Here’s another piece on lexicon my little young me. I saw an ad placement which mentioned that they encouraged female applicants and “handicapped applicants also welcome”. I thought to myself firstly; isn’t that a bit outdated language? But then I further thought: at what point did handicapped become outdated.
I saw an advert while on the train the other day, it said on it something like “It’s not a spade: it’s a soil relocation impliment”; being on the train made me unable to determine whether it was a joke ad for something like WKD or whether it was serious. However, it is interesting to note how our lexical choices have changed lately. The Spastic’s society in the UK had been renamed to scope (I always thought that was uncouth). I’ve recently subscribed to a podcast called ‘Ouch!’ about disability.
I find the podcast very interesting for a few distinct reasons. One reason is that the presenters are very informal and casual, this is, I think a mixed positive. Perhaps the presenters, who are disabled, are trying to give a human and honest picture of what kind of people they are (I didn’t know they were disabled until they mentioned it – that’s the power of radio). The negative thing I find about it is that, as a BBC podcast, they are a bit lax, uninformed and perhaps unprofessional by the official BBC standards. I appreciate how they portray that disability is a discourse that has many different perspectives within the disabled community. Some don’t want to bring it up, others want to ask the hard questions; while others are one trick ponies in terms of what they talk about.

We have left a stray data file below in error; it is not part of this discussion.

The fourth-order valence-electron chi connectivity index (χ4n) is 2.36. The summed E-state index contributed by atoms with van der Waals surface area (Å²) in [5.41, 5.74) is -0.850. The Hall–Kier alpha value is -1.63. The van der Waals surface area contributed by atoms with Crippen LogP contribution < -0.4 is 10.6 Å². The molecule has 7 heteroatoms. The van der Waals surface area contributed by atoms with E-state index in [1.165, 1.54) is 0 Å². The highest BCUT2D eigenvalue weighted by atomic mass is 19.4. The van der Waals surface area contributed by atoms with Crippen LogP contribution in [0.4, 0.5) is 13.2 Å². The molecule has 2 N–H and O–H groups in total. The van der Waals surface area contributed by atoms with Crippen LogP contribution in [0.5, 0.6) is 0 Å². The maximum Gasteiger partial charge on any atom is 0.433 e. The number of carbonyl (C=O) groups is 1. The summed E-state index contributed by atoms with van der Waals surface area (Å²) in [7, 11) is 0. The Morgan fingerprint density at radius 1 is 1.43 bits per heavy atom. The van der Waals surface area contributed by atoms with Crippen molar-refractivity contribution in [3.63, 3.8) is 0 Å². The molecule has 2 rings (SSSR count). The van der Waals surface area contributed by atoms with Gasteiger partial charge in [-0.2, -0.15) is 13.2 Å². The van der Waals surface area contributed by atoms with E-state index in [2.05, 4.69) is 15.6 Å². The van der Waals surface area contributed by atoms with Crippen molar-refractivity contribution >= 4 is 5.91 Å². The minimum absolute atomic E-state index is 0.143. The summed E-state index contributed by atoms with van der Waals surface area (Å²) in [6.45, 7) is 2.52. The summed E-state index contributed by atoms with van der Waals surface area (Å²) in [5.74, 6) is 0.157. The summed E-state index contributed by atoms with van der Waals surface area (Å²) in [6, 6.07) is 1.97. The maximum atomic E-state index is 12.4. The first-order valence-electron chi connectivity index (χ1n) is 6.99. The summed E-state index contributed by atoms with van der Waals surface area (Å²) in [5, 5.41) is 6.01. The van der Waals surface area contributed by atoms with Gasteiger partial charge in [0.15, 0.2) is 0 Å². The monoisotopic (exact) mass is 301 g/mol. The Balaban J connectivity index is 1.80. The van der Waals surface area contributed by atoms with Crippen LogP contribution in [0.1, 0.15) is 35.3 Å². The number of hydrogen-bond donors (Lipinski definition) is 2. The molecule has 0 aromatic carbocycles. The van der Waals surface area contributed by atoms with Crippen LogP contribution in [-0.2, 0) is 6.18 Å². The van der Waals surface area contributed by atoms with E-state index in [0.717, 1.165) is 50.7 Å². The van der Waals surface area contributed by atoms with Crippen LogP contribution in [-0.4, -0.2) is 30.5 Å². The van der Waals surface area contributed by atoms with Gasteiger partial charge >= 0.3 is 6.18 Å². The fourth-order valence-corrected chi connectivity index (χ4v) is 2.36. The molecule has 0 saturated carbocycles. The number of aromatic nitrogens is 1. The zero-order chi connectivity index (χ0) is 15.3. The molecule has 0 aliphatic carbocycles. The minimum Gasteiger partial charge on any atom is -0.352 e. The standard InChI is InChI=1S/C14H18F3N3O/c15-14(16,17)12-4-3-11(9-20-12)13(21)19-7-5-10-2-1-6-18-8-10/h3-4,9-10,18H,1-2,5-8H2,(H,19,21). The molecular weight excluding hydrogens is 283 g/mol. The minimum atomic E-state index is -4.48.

Apparently (I’m going to wikipedia this in a moment), the British PM has a glass eye; which made the comment by a certain Top Gear Presenter noteworthy. Political correctness, now, more than the past decade, has been the story of the naughties.